Should You Ignore Job Hoppers?

(Original post date 9/6/11, updated 2/28/2018)

Many recruiters have a knee-jerk reaction to overlook job hoppers. After all, your clients don’t want to pay you good money to place a candidate, only to have to do it all over again in a few months.

But, you might want to think twice before uniformly rejecting all resumes that show a pattern of frequent job switching. You need to know how to qualify a job hopper so you can determine if the candidate is a risk or an aspirational, high-achieving employee.

What is job hopping?

So, what is considered job hopping? Generally, a job hopper is someone who has short stents with several employers. A job hopper typically holds a job for less than a year before moving on.

Job hopping is among the popular workforce trends now. People aren’t staying at a job for 30 years like they used to. More people are changing jobs more frequently.

Job hopping: good or bad?

Job hopping typically throws up red flags. After all, a job hopper might be someone who isn’t loyal or is an incompetent worker. But, job hopping might also be a sign of a super-star candidate.

Negative reasons for job hopping

Job hoppers are often reactive. They experience something at work they don’t like and run. They search for greener grass elsewhere. But because they react so quickly, the next job might not be that pasture of green grass. When the employee realizes that the new job isn’t what they expected, they hop again.

It might be wise to pass over a job hopper who is always running from the things they dislike. They will likely find things to dislike at your client’s business and move on. These candidates will only leave you with unhappy clients.

Positive reasons for job hopping

Some candidates might have a good reason for their job hopping.

Job hopping might be a sign that a candidate needs constant challenge and is easily bored. If they do get bored, they move on to the next challenge.

Ambitious candidates might also be job hoppers. They might frequently change jobs to seek advancement opportunities. These candidates can be good if your client can provide continuously increasing responsibilities and advancement.

If an applicant is a recent graduate, they might look like a job hopper if they had several internships. Also, people tend to change jobs more at the beginning of their career while trying to figure out exactly what they want to do. The candidate might have been trying to find their professional path, but now has a better idea of what they want to do.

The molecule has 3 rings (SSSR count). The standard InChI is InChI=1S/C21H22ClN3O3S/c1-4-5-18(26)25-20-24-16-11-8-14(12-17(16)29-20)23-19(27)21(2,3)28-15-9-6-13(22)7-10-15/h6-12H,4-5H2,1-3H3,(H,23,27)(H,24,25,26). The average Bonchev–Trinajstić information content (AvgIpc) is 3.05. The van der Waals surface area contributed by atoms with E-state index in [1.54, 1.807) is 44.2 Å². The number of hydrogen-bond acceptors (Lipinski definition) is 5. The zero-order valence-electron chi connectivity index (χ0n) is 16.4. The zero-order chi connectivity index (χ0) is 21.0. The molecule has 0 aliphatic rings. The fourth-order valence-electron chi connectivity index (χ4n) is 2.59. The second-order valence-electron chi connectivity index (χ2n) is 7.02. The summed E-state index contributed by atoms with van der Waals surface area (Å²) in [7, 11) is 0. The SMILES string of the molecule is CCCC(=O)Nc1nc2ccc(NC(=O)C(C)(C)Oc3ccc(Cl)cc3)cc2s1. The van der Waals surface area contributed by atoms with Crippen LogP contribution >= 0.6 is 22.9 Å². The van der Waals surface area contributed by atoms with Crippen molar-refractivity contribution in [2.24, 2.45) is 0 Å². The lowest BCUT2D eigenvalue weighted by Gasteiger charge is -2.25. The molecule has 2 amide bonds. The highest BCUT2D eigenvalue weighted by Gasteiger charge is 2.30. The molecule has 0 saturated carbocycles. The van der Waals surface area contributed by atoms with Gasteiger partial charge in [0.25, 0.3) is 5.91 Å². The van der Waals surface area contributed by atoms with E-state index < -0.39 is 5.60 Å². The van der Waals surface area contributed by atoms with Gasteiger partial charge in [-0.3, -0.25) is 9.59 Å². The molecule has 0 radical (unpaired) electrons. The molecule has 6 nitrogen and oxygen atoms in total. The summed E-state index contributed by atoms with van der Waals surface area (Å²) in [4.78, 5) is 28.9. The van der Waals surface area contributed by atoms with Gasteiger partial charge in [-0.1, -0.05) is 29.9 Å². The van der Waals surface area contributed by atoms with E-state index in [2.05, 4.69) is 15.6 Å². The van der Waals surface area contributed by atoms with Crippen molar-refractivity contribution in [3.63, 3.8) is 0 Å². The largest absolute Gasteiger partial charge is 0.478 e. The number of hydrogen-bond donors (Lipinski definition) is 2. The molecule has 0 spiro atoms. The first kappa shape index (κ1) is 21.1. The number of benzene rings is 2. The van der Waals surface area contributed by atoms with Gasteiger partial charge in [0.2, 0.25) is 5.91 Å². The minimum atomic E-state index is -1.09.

Look at the type of work the candidate did in the past. Some jobs might only last for a certain amount of time, like construction and event management positions.

Consider the reasons why the employee changed jobs. There might have been factors out of their control, such as layoffs and business restructuring.

Questions to ask a job hopper

Don’t assume why an applicant is a job hopper. Ask them. If a candidate has the right skills, consider asking them good interview questions to explain why they’ve had so many jobs.

For each position on the candidate’s resume, you can ask these two questions:

  • Why did you leave that position?
  • Why did you take the position after it?

Also, ask the candidate what they are looking for in their next job.

When the candidate is talking about their work experience, look for patterns. It might be a red flag if the candidate constantly leaves jobs for the same reason.

Take notes about the candidate’s responses and store them in your recruiting agencies software. This way, you can easily review your notes and craft ways to qualify job hoppers to your clients.

How to qualify a job hopper

Before you overlook a candidate for switching jobs too many times, consider how this perceived weakness could actually be an asset for your clients.

Job hoppers have a wide array of knowledge from all the businesses they worked at before. They know when things are working and when they’re falling apart.

Also, job hoppers might not need as much training or management. They’re used to adapting to new work environments.

Even if you can’t place a job hopper in a long-term position, you might be able to put them in a contract placement.

Here are ways you can qualify job hoppers for contract staffing:

  • Contract assignments will give them the constant challenge they crave.
  • Job hoppers are quick learners who are undaunted by new, demanding situations.
  • They can make an immediate impact by working on critical deadlines and projects.
  • They may be able to bring a competitive advantage to the table that another candidate could not provide.

When a candidate is a good fit for a position, you can talk them up so their past job hopping isn’t a big issue for your client.

One response to “Should You Ignore Job Hoppers?”

  1. Excellent point. A job hopper is tough to sell for a permanent position. The employer with a Contractual need is more focused on the candidate’s skiill set, with less concerned about dates of employment.

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